Let’s take a specific example. Suppose we have data on wages and employment and we have a labor supply / labor demand model which we propose to explain the observations. Suppose further that all of the changes in employment are driven by shifts to labor demand. The only thing missing is the labor supply elasticity parameter. An estimation based approach would do the following: we would invoke the null hypothesis that the model is correct and then estimate the missing labor supply elasticity from the observed data (just run OLS for instance). A calibration approach would not assume that the model is correct. Instead, a calibrated model would (somehow) obtain a parameter value from elsewhere, plug it into the model and compare the model output with the observed data. Let’s assume that the analyst calibrates the labor supply elasticity at roughly 0.5.
Suppose that (unfortunately for the econometrician) the model is mis-specified. In fact, the wage is stuck above the market clearing wage and there are many workers who are involuntarily unemployed. Every labor demand shift is resolved by simply absorbing available workers at the fixed wage. The econometrician estimates the model and finds that the labor supply elasticity is very high indeed (near infinity in fact). The analyst using the calibrated model finds that his model predicts virtually no changes in employment. Notice that it seems that the analyst using the calibrated model is actually on to something. There is a tension between his calibrated labor model and the observables. Moreover, this tension seems to provide an important clue as to how the model needs to be modified. The econometrician on the other hand is happy with his estimates and will go about his business content in the belief that all is well with the model.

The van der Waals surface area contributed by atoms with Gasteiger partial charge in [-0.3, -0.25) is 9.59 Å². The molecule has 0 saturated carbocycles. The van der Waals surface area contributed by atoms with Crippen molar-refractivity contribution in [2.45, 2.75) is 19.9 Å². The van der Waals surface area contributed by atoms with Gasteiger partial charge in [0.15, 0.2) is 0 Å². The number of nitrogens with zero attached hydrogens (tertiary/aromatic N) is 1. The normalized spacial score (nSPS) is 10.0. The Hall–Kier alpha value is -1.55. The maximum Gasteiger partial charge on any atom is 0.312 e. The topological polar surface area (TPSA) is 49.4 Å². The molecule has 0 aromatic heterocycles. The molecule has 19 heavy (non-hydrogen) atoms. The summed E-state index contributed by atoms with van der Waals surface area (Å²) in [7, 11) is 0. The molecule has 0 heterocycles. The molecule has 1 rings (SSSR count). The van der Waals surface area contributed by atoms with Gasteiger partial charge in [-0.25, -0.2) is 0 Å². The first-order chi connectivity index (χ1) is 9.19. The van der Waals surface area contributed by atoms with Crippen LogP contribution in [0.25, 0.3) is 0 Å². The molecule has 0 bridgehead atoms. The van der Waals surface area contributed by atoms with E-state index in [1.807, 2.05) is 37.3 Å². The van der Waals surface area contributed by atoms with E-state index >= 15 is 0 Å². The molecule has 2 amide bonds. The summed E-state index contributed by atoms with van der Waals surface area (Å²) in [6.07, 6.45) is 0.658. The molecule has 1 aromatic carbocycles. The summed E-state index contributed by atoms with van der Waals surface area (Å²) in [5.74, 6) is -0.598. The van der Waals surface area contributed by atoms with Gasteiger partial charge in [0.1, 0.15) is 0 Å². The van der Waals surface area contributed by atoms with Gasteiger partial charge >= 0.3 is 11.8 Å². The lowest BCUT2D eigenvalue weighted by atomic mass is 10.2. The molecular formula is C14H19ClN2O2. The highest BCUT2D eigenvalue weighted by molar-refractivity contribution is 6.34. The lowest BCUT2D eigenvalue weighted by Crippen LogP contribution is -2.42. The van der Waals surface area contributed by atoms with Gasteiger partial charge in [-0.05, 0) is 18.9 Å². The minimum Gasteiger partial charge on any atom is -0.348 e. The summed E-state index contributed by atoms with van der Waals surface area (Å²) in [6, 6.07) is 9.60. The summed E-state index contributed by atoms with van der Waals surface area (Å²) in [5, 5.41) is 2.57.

Naturally, the missing link in this narrative is the source of this outside information that the calibrated model draws on. Where does this initial parameterization come from? Perhaps there were some earlier studies that provide some information on the labor supply elasticity? Perhaps the analyst just arrived at the number through sheer introspection. (If I were offered a wage increase, how would I respond?) In a sense calibration shares a common thread with Bayesian estimation which requires a prior to guide the estimates (like calibration, the exact source of the prior is somewhat mysterious). In fact, many prominent researchers who advocate the use of Bayesian techniques come from backgrounds that embrace calibration (Jesus Fernandez-Villaverde was trained at Minnesota for instance).
One other thing which strikes me is that the researchers who use calibration are often much more interested in the performance and insights generated by the models and much less interested in the parameter values themselves. Estimation it seems tends naturally to place much more emphasis on the point estimates themselves rather than their consequences.
In any case, calibration will likely continue to be used as an important analytical technique, even if no one knows what it actually is …
 My coauthor Jing Zhang assures me that calibration does indeed have a specific meaning though she has never articulated what this meaning is. (Actually, when I asked her what she meant by ‘calibration’ her first reaction was to laugh at me after which she told me that I didn’t have proper training …).
 Paul Krugman seems to arrive at a similar conclusion in a past blog post (though you will have to put up with the obligatory “fresh water bashing” before the end of the post).